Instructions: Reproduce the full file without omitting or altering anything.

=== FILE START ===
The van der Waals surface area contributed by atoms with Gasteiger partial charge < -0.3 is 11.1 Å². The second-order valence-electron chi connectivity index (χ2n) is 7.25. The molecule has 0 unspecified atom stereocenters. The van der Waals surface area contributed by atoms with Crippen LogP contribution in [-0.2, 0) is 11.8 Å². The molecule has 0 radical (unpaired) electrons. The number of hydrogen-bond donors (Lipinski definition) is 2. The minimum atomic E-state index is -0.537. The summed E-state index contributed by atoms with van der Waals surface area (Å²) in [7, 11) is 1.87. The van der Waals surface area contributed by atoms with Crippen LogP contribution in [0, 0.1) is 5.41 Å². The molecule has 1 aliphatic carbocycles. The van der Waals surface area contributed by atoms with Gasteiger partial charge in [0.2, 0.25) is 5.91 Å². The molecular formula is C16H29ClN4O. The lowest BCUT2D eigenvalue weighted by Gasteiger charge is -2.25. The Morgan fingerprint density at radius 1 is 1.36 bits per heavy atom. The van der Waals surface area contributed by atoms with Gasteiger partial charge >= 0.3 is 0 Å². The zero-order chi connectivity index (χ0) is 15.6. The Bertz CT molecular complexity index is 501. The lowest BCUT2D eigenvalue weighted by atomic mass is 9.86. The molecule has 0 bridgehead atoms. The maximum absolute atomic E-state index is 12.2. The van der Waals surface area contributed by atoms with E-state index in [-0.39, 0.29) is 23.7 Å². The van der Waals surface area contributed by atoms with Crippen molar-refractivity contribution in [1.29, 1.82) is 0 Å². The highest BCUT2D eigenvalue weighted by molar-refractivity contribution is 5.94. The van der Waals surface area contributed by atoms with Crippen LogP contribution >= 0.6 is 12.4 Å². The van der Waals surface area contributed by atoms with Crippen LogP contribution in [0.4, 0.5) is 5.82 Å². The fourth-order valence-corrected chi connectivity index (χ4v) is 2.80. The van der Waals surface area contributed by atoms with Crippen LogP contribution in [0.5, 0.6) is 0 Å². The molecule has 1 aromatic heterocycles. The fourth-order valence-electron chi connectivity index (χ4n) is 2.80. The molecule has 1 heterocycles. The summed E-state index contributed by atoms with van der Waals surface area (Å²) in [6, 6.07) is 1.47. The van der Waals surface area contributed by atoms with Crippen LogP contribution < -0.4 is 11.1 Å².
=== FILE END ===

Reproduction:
The van der Waals surface area contributed by atoms with Gasteiger partial charge < -0.3 is 11.1 Å². The second-order valence-electron chi connectivity index (χ2n) is 7.25. The molecule has 0 unspecified atom stereocenters. The van der Waals surface area contributed by atoms with Crippen LogP contribution in [-0.2, 0) is 11.8 Å². The molecule has 0 radical (unpaired) electrons. The number of hydrogen-bond donors (Lipinski definition) is 2. The minimum atomic E-state index is -0.537. The summed E-state index contributed by atoms with van der Waals surface area (Å²) in [7, 11) is 1.87. The van der Waals surface area contributed by atoms with Crippen LogP contribution in [0, 0.1) is 5.41 Å². The molecule has 1 aliphatic carbocycles. The van der Waals surface area contributed by atoms with Gasteiger partial charge in [0.2, 0.25) is 5.91 Å². The molecular formula is C16H29ClN4O. The lowest BCUT2D eigenvalue weighted by Gasteiger charge is -2.25. The Morgan fingerprint density at radius 1 is 1.36 bits per heavy atom. The van der Waals surface area contributed by atoms with Gasteiger partial charge >= 0.3 is 0 Å². The zero-order chi connectivity index (χ0) is 15.6. The Bertz CT molecular complexity index is 501. The lowest BCUT2D eigenvalue weighted by atomic mass is 9.86. The molecule has 0 bridgehead atoms. The maximum absolute atomic E-state index is 12.2. The van der Waals surface area contributed by atoms with E-state index in [-0.39, 0.29) is 23.7 Å². The van der Waals surface area contributed by atoms with Crippen molar-refractivity contribution in [1.29, 1.82) is 0 Å². The highest BCUT2D eigenvalue weighted by molar-refractivity contribution is 5.94. The van der Waals surface area contributed by atoms with Crippen LogP contribution >= 0.6 is 12.4 Å². The van der Waals surface area contributed by atoms with Crippen LogP contribution in [0.4, 0.5) is 5.82 Å². The fourth-order valence-corrected chi connectivity index (χ4v) is 2.80. The van der Waals surface area contributed by atoms with Crippen LogP contribution in [0.5, 0.6) is 0 Å². The molecule has 1 aromatic heterocycles. The fourth-order valence-electron chi connectivity index (χ4n) is 2.80. The molecule has 1 heterocycles. The summed E-state index contributed by atoms with van der Waals surface area (Å²) in [6, 6.07) is 1.47. The van der Waals surface area contributed by atoms with Crippen LogP contribution < -0.4 is 11.1 Å².